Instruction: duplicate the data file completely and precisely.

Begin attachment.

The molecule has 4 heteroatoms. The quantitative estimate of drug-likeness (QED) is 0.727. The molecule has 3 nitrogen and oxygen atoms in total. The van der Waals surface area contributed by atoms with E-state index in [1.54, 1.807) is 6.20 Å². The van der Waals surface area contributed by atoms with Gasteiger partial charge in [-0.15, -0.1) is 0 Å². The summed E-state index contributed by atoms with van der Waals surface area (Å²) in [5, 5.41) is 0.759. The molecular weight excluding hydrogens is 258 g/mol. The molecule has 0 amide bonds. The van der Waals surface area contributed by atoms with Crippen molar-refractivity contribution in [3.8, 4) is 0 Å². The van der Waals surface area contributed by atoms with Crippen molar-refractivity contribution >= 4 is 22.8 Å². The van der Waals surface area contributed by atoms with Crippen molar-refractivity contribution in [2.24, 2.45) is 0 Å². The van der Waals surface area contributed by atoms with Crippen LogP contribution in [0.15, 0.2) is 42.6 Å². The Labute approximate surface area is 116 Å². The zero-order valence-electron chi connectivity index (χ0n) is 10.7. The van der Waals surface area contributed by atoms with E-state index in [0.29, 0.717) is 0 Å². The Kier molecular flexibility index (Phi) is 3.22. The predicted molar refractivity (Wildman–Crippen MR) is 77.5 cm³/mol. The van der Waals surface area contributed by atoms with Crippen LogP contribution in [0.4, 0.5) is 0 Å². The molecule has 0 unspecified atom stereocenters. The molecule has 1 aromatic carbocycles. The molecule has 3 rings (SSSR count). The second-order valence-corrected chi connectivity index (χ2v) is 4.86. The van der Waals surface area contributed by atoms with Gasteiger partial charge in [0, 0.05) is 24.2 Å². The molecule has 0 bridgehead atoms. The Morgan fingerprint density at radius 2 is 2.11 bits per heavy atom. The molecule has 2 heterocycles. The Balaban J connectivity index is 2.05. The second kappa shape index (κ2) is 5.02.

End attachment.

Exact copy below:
The molecule has 4 heteroatoms. The quantitative estimate of drug-likeness (QED) is 0.727. The molecule has 3 nitrogen and oxygen atoms in total. The van der Waals surface area contributed by atoms with E-state index in [1.54, 1.807) is 6.20 Å². The van der Waals surface area contributed by atoms with Gasteiger partial charge in [-0.15, -0.1) is 0 Å². The summed E-state index contributed by atoms with van der Waals surface area (Å²) in [5, 5.41) is 0.759. The molecular weight excluding hydrogens is 258 g/mol. The molecule has 0 amide bonds. The van der Waals surface area contributed by atoms with Crippen molar-refractivity contribution in [3.8, 4) is 0 Å². The van der Waals surface area contributed by atoms with Crippen molar-refractivity contribution >= 4 is 22.8 Å². The van der Waals surface area contributed by atoms with Crippen molar-refractivity contribution in [2.24, 2.45) is 0 Å². The van der Waals surface area contributed by atoms with Crippen LogP contribution in [0.15, 0.2) is 42.6 Å². The Labute approximate surface area is 116 Å². The zero-order valence-electron chi connectivity index (χ0n) is 10.7. The van der Waals surface area contributed by atoms with E-state index in [0.29, 0.717) is 0 Å². The Kier molecular flexibility index (Phi) is 3.22. The predicted molar refractivity (Wildman–Crippen MR) is 77.5 cm³/mol. The van der Waals surface area contributed by atoms with Crippen LogP contribution in [0.4, 0.5) is 0 Å². The molecule has 0 unspecified atom stereocenters. The molecule has 1 aromatic carbocycles. The molecule has 3 rings (SSSR count). The second-order valence-corrected chi connectivity index (χ2v) is 4.86. The van der Waals surface area contributed by atoms with Gasteiger partial charge in [0, 0.05) is 24.2 Å². The molecule has 0 bridgehead atoms. The Morgan fingerprint density at radius 2 is 2.11 bits per heavy atom. The molecule has 2 heterocycles. The Balaban J connectivity index is 2.05. The second kappa shape index (κ2) is 5.02.